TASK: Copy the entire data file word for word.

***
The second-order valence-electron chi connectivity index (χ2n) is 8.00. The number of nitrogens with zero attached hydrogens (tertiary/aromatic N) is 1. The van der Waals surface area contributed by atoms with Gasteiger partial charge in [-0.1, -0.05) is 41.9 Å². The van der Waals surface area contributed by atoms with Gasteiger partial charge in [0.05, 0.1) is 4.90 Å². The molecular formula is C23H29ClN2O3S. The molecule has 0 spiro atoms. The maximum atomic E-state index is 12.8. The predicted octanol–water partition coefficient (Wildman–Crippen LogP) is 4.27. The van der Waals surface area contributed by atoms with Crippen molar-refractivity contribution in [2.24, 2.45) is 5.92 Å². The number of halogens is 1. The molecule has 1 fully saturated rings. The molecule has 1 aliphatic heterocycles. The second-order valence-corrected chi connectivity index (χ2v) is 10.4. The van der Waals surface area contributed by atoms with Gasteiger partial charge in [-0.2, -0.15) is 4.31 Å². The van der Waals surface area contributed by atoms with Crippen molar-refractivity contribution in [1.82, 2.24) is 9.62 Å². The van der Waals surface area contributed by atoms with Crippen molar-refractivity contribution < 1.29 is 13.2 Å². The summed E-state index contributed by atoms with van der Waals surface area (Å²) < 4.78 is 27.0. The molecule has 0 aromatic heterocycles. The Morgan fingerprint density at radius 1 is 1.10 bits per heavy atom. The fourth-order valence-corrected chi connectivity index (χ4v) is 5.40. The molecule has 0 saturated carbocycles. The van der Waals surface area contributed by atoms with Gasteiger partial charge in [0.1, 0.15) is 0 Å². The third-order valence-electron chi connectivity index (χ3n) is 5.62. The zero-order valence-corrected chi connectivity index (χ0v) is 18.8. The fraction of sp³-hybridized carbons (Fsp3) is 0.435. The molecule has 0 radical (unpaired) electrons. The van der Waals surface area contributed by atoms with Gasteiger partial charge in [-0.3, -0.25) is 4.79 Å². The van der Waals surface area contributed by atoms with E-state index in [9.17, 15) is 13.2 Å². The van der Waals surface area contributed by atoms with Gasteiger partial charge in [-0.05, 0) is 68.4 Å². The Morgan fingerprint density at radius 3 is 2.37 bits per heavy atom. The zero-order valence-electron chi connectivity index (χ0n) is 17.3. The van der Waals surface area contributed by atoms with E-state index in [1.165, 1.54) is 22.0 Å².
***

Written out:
The second-order valence-electron chi connectivity index (χ2n) is 8.00. The number of nitrogens with zero attached hydrogens (tertiary/aromatic N) is 1. The van der Waals surface area contributed by atoms with Gasteiger partial charge in [-0.1, -0.05) is 41.9 Å². The van der Waals surface area contributed by atoms with Gasteiger partial charge in [0.05, 0.1) is 4.90 Å². The molecular formula is C23H29ClN2O3S. The molecule has 0 spiro atoms. The maximum atomic E-state index is 12.8. The predicted octanol–water partition coefficient (Wildman–Crippen LogP) is 4.27. The van der Waals surface area contributed by atoms with Crippen molar-refractivity contribution in [2.24, 2.45) is 5.92 Å². The number of halogens is 1. The molecule has 1 fully saturated rings. The molecule has 1 aliphatic heterocycles. The second-order valence-corrected chi connectivity index (χ2v) is 10.4. The van der Waals surface area contributed by atoms with Gasteiger partial charge in [-0.2, -0.15) is 4.31 Å². The van der Waals surface area contributed by atoms with Crippen molar-refractivity contribution in [1.82, 2.24) is 9.62 Å². The van der Waals surface area contributed by atoms with Crippen molar-refractivity contribution < 1.29 is 13.2 Å². The summed E-state index contributed by atoms with van der Waals surface area (Å²) < 4.78 is 27.0. The molecule has 0 aromatic heterocycles. The Morgan fingerprint density at radius 1 is 1.10 bits per heavy atom. The fourth-order valence-corrected chi connectivity index (χ4v) is 5.40. The molecule has 0 saturated carbocycles. The van der Waals surface area contributed by atoms with Gasteiger partial charge in [0.1, 0.15) is 0 Å². The third-order valence-electron chi connectivity index (χ3n) is 5.62. The zero-order valence-corrected chi connectivity index (χ0v) is 18.8. The fraction of sp³-hybridized carbons (Fsp3) is 0.435. The molecule has 0 radical (unpaired) electrons. The van der Waals surface area contributed by atoms with Gasteiger partial charge in [-0.3, -0.25) is 4.79 Å². The van der Waals surface area contributed by atoms with E-state index in [9.17, 15) is 13.2 Å². The van der Waals surface area contributed by atoms with Gasteiger partial charge in [-0.05, 0) is 68.4 Å². The Morgan fingerprint density at radius 3 is 2.37 bits per heavy atom. The zero-order valence-electron chi connectivity index (χ0n) is 17.3. The van der Waals surface area contributed by atoms with E-state index in [1.165, 1.54) is 22.0 Å².